How to Become a Substance Abuse Counselor in Ohio
In Ohio, as in most states, substance abuse counselors stand on the front lines of the ongoing campaign to combat drug and alcohol abuse. In 2013 Ohio Attorney General Mike DeWine established a Heroin Unit to provide additional law enforcement and outreach support for Ohio's communities. He commented: "The fact is, many different segments -- law enforcement, coroners, judges, treatment professionals, community groups, doctors, educators -- will have to break down the silos and work together to solve this problem."
There is a great need for substance abuse counselors in Ohio, as they are often involved in every step of the treatment and rehabilitation process. So, like other states, Ohio has a mandated training and certification process through which substance abuse counselors are prepared and licensed to practice in the field.
Educational Requirements to Become a Licensed Substance Abuse Counselor in Ohio
The licensing and certification of substance abuse counselors in Ohio falls under the purview of the Ohio Chemical Dependency Prevention Board (OCDPB), a 13-member panel appointed by the governor. The OCDPB employs a tiered system of licensing for substance abuse counselors, with different training and educational requirements for each level of certification. There are three main tiers.
- Licensed Chemical Dependency Counselor II (LCDC II): This requires at least a two-year associate's degree in behavioral science or nursing, as well as one year (2,000 hours) of supervised internship or on-the-job experience in chemical dependency counseling. You must also complete 180 hours of chemical dependency education.
- Licensed Chemical Dependency Counselor III (LCDCIII): This has the same requirements as above, plus a bachelor's degree in behavioral science or nursing.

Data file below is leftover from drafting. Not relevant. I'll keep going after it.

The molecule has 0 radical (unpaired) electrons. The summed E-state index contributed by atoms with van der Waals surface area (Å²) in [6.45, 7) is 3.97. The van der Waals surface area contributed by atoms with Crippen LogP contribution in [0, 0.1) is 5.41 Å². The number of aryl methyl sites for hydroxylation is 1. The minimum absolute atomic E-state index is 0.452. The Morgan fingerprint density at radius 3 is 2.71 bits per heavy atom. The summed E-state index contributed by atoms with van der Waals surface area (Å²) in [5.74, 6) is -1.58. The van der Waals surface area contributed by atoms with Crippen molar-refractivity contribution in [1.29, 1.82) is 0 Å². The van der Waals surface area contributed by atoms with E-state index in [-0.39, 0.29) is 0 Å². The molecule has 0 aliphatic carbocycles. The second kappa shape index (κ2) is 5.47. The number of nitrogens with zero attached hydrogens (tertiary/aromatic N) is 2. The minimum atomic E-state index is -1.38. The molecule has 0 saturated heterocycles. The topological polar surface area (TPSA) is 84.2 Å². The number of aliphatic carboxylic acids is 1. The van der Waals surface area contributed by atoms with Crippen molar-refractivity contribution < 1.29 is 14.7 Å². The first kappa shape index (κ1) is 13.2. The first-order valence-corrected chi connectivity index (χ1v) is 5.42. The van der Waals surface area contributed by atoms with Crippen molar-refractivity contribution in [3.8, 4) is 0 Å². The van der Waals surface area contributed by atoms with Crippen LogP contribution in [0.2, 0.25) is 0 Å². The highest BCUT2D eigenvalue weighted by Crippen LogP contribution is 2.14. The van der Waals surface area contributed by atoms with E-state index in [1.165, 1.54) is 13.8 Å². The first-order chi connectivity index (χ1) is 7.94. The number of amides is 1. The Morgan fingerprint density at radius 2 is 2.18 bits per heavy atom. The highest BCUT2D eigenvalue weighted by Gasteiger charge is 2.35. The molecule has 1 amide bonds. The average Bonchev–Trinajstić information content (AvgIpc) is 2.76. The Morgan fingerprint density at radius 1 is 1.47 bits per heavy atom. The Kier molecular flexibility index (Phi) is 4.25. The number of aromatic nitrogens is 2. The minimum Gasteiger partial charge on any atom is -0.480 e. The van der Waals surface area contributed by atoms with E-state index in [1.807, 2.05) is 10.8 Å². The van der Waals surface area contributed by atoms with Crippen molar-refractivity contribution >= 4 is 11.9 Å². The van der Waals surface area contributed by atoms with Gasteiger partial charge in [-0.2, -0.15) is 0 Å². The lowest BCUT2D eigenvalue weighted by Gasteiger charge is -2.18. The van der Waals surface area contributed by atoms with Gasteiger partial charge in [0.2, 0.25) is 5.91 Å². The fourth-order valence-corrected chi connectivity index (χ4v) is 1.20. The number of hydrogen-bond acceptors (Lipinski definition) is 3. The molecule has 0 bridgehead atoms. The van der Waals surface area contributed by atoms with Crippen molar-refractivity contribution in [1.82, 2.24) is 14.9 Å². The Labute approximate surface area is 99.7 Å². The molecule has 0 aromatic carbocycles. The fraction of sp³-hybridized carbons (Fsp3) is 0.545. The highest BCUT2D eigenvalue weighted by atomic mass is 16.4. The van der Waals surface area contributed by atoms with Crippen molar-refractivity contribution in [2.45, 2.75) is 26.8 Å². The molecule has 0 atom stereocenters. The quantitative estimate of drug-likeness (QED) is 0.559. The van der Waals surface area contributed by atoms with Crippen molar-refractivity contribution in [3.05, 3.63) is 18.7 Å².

- Licensed Independent Chemical Dependency Counselor (LICDC): This has the same requirements as above, plus a master's degree in behavioral science or nursing.
All applicants must pass the State's Alcohol Drug Counselor exam, which is offered year round at regional computer-based testing sites. You can also become a Chemical Dependency Counselor Assistant (CDCA) in Ohio with just a high school diploma or the equivalent, plus 40 additional hours of education in areas specific to addiction treatment.
The OCDPB mandates nine required areas of study for certification in Ohio, including pharmacology, addiction diagnosis and assessment, relationship counseling, and legal and ethical issues pertaining to chemical dependency. In addition, the Board targets twelve core areas of practical training, from treatment planning and individual counseling, to crisis intervention and family counseling. Higher levels of licensure in Ohio can be attained with additional education, such as earning a related bachelor's or master's degree.
Benefits of Substance Abuse Counselor Certification in Ohio
On a national level, the job outlook for those entering the field of substance abuse counseling remains quite good. The Bureau of Labor Statistics (BLS) projects a far above average increase of 31% in jobs from 2012-2022, due in large part to new federal legislation that requires health insurance to cover treatment for substance abuse and addiction. The most recent BLS stats show that substance abuse and behavioral disorder counselors earned an average annual salary of $41, 090, or $19.75 an hour, as of May 2013. The numbers look even better in Ohio, where the average salary was $42,040, or $20.21 an hour.
Ohio has been at the forefront of the move to address the problem of drug abuse and addiction. As The Columbus Dispatch reported on July 30, 2014, Ohio Senator Sherrod Brown was a primary sponsor of "The Recovery Enhancement for Addiction Treatment Act," a bill that would, "give patients greater access to drug addiction treatment in the outpatient setting." Legislation of that sort will only further increase the demand for well trained, properly certified substance abuse counselors with licensing in Ohio.
Substance Abuse and Behavioral Disorder Counselors, Bureau of Labor Statistics, Occupational Employment and Wages, May 2013, http://www.bls.gov/oes/current/oes_oh.htm#31-0000
Social Workers, Bureau of Labor Statistics, Occupational Outlook Handbook, January 2014, http://www.bls.gov/ooh/community-and-social-service/substance-abuse-and-behavioral-disorder-counselors.htm#tab-4
Requirement for Chemical Dependency Counselors, Ohio Chemical Dependency Professionals Board, accessed January, 2015, http://www.humanservicesedu.org/ohio-substance-abuse-counselor.html
"Proposed Law Aims to Provide Greater Access to Drug Addiction Treatment," The Columbus Dispatch, July 30, 2014, http://www.dispatch.com/content/stories/local/2014/07/30/0730-Addiction-Treatment-Act_.html
Ohio Attorney General Mike DeWine, How May We Help You, http://www.ohioattorneygeneral.gov/Individuals-and-Families/Victims/Drug-Diversion